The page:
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date: 25 March 2019

Abstract and Keywords

This article demonstrates how cultural sociology may contribute to, and further enrich, contemporary efforts to understand difference-based interactions in a non-reductionist way. More specifically, it explains how a systematic understanding of symbolic structures may be particularly useful in fostering the recent emphasis on boundary-making, rather than collective groups, as the focus of analysis. The article begins with a discussion of two major traditions in the study of difference-based phenomena such as ethnicity, migration, race, nationality, and foreignness: urban ecology and structural anthropology. It then considers the relationship between symbolic and social boundaries before turning to the generation of researchers who, since the 1960s, have pursued research programs oriented toward shifting the emphasis from collective actors to boundary-making processes. It also explains how such research programs have effectively challenged any simplistic vision of difference-based phenomena in terms of bounded groups defined by “natural” cultural differences.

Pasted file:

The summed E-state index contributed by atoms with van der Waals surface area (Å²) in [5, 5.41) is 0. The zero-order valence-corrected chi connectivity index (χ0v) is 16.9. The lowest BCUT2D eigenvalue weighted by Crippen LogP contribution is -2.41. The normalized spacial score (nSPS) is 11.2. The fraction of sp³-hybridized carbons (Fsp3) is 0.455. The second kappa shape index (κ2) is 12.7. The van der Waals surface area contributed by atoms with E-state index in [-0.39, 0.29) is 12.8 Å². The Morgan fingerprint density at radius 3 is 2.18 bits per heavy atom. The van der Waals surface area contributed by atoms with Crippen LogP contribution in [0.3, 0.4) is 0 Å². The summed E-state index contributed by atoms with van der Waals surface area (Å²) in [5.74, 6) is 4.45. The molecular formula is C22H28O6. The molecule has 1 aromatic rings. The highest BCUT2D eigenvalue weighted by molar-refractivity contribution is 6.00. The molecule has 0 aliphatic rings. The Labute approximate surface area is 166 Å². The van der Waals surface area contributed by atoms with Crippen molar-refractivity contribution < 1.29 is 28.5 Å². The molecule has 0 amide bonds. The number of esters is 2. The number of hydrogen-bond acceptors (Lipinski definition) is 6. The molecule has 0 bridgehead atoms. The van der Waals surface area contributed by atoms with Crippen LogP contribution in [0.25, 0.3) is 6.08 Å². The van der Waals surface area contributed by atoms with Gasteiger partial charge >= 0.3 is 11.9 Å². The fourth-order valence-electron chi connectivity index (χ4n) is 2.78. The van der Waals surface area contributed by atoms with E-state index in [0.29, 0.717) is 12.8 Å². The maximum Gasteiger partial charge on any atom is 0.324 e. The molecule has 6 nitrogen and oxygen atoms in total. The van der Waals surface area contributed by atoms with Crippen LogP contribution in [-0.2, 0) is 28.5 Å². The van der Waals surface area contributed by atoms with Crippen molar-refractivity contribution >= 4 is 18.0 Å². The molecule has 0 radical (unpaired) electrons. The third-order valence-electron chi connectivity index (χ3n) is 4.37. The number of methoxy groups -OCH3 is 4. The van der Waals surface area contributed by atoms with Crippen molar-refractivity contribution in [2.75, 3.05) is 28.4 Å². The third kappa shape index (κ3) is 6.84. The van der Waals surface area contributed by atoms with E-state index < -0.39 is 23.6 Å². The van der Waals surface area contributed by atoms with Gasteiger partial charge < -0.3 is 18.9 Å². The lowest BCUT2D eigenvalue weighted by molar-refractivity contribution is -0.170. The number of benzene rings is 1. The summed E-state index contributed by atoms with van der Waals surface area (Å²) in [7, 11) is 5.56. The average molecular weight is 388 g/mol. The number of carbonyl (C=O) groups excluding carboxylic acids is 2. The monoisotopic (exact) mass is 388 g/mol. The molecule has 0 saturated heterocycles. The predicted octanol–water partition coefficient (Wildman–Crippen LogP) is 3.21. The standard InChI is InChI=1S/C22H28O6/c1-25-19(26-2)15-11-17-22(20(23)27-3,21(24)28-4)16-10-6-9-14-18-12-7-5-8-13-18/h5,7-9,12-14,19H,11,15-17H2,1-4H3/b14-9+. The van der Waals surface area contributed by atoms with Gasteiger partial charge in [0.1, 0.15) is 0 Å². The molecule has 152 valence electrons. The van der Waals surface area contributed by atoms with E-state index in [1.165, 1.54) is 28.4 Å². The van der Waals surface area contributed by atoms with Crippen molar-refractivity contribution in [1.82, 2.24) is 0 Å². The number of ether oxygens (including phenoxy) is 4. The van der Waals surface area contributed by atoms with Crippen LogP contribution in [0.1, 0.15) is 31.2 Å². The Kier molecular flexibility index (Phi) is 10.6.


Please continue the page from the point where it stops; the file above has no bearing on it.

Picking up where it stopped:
Keywords: cultural sociology, difference-based interactions, boundary-making, collective groups, difference-based phenomena, urban ecology, structural anthropology, symbolic boundaries, social boundaries, cultural differences

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